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Canine adventures

Column by Hal Walter

Dogs – June 2008 – Colorado Central Magazine

THIS IS A BIT of a shaggy dog tale. Back in 1983, I didn’t know what I wanted to be when I grew up, but I was pretty sure that a full-time “rim rat” on the Pueblo Chieftain copy desk wasn’t it. In the year since my graduation from the University of Colorado journalism school, I’d endured enough late nights, second-hand cigarette smoke and bad syntax to convince me there had to be something better out there.

I’d been spending many of my weekends in Summit County, where my friend and early mentor Miles F. Porter IV was living. I’d met Miles at the Northwest Colorado Daily Press in Craig, where publisher Bob Sweeney was kind enough to have an open-door policy for me to work whenever I had a vacation from college. Bob sold the Daily Press and bought the Colorado Statesman, and Miles went to Denver with him. So did I, as an intern.

Then Miles went through a series of jobs editing weekly newspapers, hopping from the Statesman to Fort Lupton to Breckenridge. I graduated from CU in 1982 and went to work in Pueblo two days later. After quitting in Breckenridge, Miles was the press secretary for a failed political campaign, and then, along with his partner Mary Staby, he bought the weekly Copper Cable in Copper Mountain in 1983.

Miles and Mary could see real opportunity brewing down the road in Frisco, where there was more room for development along Interstate 70. One thing the growing town lacked was a weekly newspaper. They proposed that I move to Frisco with them and help them start and operate the paper. They would give me a third ownership, and I could live in the basement of their new home in Frisco. It seemed like a crazy step backward to move from a stable job at a mid-sized daily newspaper to an upstart small-town weekly, but I was young and impetuous enough at 23 to give two weeks notice in Pueblo, then started moving my stuff.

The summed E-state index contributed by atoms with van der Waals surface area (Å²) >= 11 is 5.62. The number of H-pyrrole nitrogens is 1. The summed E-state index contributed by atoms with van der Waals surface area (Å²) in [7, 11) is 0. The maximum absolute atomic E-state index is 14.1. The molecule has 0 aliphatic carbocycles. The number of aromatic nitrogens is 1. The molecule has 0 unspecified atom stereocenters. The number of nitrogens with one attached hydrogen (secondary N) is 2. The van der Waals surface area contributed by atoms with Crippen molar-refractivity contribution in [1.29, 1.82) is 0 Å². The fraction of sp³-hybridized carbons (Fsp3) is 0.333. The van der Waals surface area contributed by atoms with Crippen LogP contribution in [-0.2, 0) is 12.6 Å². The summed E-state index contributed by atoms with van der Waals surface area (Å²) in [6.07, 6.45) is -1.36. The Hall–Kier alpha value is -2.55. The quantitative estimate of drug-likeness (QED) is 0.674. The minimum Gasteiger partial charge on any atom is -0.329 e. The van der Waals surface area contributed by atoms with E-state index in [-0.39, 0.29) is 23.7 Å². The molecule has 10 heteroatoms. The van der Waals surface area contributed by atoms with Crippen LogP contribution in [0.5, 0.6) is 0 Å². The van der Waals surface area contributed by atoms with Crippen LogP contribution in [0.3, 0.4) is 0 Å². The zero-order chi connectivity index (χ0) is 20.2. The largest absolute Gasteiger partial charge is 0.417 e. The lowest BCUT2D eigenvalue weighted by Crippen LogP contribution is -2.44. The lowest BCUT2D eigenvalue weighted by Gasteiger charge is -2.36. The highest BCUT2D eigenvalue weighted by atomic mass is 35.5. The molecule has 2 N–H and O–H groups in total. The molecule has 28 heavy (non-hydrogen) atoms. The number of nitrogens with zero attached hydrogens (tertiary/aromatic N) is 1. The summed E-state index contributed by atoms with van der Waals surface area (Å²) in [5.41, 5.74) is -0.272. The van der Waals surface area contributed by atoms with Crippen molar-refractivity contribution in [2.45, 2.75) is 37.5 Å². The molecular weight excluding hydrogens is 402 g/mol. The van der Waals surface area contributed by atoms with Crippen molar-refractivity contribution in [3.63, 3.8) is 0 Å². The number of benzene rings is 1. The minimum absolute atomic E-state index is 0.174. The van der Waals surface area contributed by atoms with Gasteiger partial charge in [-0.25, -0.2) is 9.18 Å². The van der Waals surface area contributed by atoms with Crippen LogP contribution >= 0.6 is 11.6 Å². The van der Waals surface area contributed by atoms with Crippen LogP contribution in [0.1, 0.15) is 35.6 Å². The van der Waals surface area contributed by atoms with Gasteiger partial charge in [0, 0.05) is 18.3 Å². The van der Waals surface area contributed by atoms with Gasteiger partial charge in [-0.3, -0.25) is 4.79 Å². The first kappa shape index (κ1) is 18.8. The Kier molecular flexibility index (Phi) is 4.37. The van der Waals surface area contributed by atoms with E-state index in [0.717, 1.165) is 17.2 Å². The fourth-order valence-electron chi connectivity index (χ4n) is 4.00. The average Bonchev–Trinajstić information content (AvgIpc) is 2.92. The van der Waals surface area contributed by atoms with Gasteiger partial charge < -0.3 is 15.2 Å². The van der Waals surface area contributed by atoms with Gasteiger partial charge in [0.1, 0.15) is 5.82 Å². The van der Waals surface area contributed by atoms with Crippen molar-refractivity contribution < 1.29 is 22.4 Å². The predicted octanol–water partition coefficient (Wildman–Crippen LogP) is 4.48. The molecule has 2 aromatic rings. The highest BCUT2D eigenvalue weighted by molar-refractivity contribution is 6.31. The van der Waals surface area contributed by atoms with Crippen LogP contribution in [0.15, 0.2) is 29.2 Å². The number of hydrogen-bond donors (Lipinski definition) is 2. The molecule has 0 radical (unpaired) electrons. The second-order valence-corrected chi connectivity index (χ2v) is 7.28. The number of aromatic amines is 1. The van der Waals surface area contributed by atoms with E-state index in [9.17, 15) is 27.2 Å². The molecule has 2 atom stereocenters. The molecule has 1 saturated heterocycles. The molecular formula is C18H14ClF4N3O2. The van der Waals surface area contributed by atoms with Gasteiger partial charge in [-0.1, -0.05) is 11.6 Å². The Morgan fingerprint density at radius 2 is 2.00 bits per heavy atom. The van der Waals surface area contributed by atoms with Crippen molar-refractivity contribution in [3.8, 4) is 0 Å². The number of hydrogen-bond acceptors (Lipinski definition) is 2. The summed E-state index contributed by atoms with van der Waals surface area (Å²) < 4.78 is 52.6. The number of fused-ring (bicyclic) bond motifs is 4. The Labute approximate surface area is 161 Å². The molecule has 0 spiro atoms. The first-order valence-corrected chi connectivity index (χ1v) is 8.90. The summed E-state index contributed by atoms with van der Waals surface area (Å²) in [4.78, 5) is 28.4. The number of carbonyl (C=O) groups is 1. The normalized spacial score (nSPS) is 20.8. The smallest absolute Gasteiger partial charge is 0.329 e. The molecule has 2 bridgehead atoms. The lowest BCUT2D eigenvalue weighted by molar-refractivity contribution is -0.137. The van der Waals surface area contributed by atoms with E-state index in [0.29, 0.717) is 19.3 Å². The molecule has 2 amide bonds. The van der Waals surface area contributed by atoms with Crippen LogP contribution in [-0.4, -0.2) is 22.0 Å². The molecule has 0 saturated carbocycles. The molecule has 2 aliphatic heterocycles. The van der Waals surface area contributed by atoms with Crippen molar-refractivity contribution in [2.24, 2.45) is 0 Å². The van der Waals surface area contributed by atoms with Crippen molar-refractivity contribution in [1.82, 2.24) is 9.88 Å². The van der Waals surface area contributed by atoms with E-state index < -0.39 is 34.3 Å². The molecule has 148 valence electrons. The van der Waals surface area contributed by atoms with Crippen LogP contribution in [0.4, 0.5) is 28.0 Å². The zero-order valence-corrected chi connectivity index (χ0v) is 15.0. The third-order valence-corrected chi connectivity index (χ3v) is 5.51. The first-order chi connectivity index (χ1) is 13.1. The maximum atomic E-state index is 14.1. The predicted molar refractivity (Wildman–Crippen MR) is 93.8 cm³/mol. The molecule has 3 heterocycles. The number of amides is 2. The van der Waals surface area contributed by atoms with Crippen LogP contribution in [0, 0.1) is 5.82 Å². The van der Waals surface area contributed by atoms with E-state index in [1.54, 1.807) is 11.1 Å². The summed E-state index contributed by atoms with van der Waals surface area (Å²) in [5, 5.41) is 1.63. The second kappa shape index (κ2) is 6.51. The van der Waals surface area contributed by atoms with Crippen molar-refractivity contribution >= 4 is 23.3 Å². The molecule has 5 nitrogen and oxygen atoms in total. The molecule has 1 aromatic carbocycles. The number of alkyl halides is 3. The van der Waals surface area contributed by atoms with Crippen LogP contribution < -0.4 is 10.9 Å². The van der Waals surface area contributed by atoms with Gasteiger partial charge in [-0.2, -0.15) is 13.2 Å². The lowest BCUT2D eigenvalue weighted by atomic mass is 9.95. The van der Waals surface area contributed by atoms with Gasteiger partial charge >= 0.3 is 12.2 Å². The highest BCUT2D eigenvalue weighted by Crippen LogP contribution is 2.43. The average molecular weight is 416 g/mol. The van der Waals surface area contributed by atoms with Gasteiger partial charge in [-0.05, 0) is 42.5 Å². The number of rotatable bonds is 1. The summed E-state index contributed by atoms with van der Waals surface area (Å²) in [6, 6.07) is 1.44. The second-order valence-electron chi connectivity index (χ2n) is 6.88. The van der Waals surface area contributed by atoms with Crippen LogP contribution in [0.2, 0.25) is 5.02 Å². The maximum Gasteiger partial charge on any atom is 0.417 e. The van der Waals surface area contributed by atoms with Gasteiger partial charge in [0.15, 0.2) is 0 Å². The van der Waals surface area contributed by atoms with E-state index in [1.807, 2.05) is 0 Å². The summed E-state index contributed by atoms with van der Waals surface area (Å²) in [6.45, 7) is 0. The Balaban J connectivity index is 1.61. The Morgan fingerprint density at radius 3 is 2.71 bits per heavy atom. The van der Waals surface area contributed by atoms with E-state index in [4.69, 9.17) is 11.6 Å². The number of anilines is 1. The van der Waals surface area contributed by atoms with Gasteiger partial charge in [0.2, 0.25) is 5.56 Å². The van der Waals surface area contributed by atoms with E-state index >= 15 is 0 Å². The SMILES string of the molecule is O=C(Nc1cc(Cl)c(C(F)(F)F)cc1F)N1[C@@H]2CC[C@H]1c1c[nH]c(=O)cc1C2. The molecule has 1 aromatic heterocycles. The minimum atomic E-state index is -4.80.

At that age I didn’t really have a lot of things, but it was more than would fit in my 1972 Toyota Landcruiser. I started moving my belongings to Frisco on my days off, and while I was there we began work on what would become the Ten Mile Times. I gave notice at the Chieftain and was actually headed back to Pueblo for my last few nights of work there when just south of Guffey on Colorado 9, I saw the dog.

Just like a newspaper, this dog was black and white, and waiting for someone to read him. I stopped in a little dirt pullout and got out. The dog was a border collie or Australian shepherd, or some mix of the two. It was young and had ice-blue eyes. I didn’t know what to do but I knew I couldn’t leave that animal there.

I opened the back of the Landcruiser and the dog jumped in. I stopped at Royal Gorge where there was a service station in those days and asked if anyone had stopped in looking for a dog. Nobody had. I was due to work on the copy desk that evening and so I headed on to Pueblo.

I knew I had to find the dog’s owner and in the end I did. I loaded the last of my possessions and left Pueblo, stopping back in Canon City, Royal Gorge, and Guffey, checking message boards for lost dog signs. I half expected to find one posted on a tree trunk or fence post along the highway. But there was nothing.

When I drove up to the house at Frisco, Miles and Mary were outside. I opened the door and the dog bailed out before I could explain. The first thing Miles said was: “No dogs.”